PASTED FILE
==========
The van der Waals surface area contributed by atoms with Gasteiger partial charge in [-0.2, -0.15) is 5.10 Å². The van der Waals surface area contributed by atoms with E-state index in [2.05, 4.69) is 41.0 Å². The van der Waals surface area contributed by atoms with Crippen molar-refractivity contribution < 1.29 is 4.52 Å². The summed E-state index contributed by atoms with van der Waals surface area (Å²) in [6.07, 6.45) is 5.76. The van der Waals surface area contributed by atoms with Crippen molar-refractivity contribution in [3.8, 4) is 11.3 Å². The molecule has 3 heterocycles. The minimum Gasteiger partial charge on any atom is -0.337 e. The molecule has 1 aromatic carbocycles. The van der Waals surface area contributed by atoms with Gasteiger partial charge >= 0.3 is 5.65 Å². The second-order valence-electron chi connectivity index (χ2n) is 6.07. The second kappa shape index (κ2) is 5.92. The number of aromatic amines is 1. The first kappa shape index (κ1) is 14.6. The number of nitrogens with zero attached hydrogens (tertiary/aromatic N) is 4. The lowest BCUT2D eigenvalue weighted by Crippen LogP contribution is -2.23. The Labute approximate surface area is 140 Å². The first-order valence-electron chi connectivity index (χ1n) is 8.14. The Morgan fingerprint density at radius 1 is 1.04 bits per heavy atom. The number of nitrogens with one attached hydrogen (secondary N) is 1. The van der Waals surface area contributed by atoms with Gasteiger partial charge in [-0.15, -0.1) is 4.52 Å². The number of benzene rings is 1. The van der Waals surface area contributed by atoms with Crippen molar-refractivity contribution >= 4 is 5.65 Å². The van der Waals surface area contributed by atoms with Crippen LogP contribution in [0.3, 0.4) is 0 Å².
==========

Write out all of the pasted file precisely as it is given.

The van der Waals surface area contributed by atoms with Gasteiger partial charge in [-0.2, -0.15) is 5.10 Å². The van der Waals surface area contributed by atoms with E-state index in [2.05, 4.69) is 41.0 Å². The van der Waals surface area contributed by atoms with Crippen molar-refractivity contribution < 1.29 is 4.52 Å². The summed E-state index contributed by atoms with van der Waals surface area (Å²) in [6.07, 6.45) is 5.76. The van der Waals surface area contributed by atoms with Crippen molar-refractivity contribution in [3.8, 4) is 11.3 Å². The molecule has 3 heterocycles. The minimum Gasteiger partial charge on any atom is -0.337 e. The molecule has 1 aromatic carbocycles. The van der Waals surface area contributed by atoms with Gasteiger partial charge >= 0.3 is 5.65 Å². The second-order valence-electron chi connectivity index (χ2n) is 6.07. The second kappa shape index (κ2) is 5.92. The number of aromatic amines is 1. The first kappa shape index (κ1) is 14.6. The number of nitrogens with zero attached hydrogens (tertiary/aromatic N) is 4. The lowest BCUT2D eigenvalue weighted by Crippen LogP contribution is -2.23. The Labute approximate surface area is 140 Å². The first-order valence-electron chi connectivity index (χ1n) is 8.14. The Morgan fingerprint density at radius 1 is 1.04 bits per heavy atom. The number of nitrogens with one attached hydrogen (secondary N) is 1. The van der Waals surface area contributed by atoms with Gasteiger partial charge in [-0.15, -0.1) is 4.52 Å². The number of benzene rings is 1. The van der Waals surface area contributed by atoms with Crippen molar-refractivity contribution >= 4 is 5.65 Å². The van der Waals surface area contributed by atoms with Crippen LogP contribution in [0.3, 0.4) is 0 Å².